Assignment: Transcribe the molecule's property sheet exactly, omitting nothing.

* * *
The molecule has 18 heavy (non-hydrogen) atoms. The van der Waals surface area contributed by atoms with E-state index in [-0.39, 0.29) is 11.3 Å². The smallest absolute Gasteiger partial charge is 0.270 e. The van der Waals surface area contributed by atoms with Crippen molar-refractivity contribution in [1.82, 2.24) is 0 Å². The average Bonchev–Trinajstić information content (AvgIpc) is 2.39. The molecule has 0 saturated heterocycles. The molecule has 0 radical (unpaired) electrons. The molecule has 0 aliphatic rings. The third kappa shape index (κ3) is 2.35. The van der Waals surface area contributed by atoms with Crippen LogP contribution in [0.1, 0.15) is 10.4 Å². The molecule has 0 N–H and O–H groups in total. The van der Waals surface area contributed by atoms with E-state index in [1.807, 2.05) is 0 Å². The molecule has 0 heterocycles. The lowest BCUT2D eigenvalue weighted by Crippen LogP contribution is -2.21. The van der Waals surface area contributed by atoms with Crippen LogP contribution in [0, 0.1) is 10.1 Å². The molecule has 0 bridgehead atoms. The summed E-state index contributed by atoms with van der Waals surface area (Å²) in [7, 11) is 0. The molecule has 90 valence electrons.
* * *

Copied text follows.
The molecule has 18 heavy (non-hydrogen) atoms. The van der Waals surface area contributed by atoms with E-state index in [-0.39, 0.29) is 11.3 Å². The smallest absolute Gasteiger partial charge is 0.270 e. The van der Waals surface area contributed by atoms with Crippen molar-refractivity contribution in [1.82, 2.24) is 0 Å². The average Bonchev–Trinajstić information content (AvgIpc) is 2.39. The molecule has 0 saturated heterocycles. The molecule has 0 radical (unpaired) electrons. The molecule has 0 aliphatic rings. The third kappa shape index (κ3) is 2.35. The van der Waals surface area contributed by atoms with Crippen LogP contribution in [0.1, 0.15) is 10.4 Å². The molecule has 0 N–H and O–H groups in total. The van der Waals surface area contributed by atoms with E-state index in [1.807, 2.05) is 0 Å². The molecule has 0 heterocycles. The lowest BCUT2D eigenvalue weighted by Crippen LogP contribution is -2.21. The van der Waals surface area contributed by atoms with Crippen LogP contribution in [0, 0.1) is 10.1 Å². The molecule has 0 bridgehead atoms. The summed E-state index contributed by atoms with van der Waals surface area (Å²) in [7, 11) is 0. The molecule has 90 valence electrons.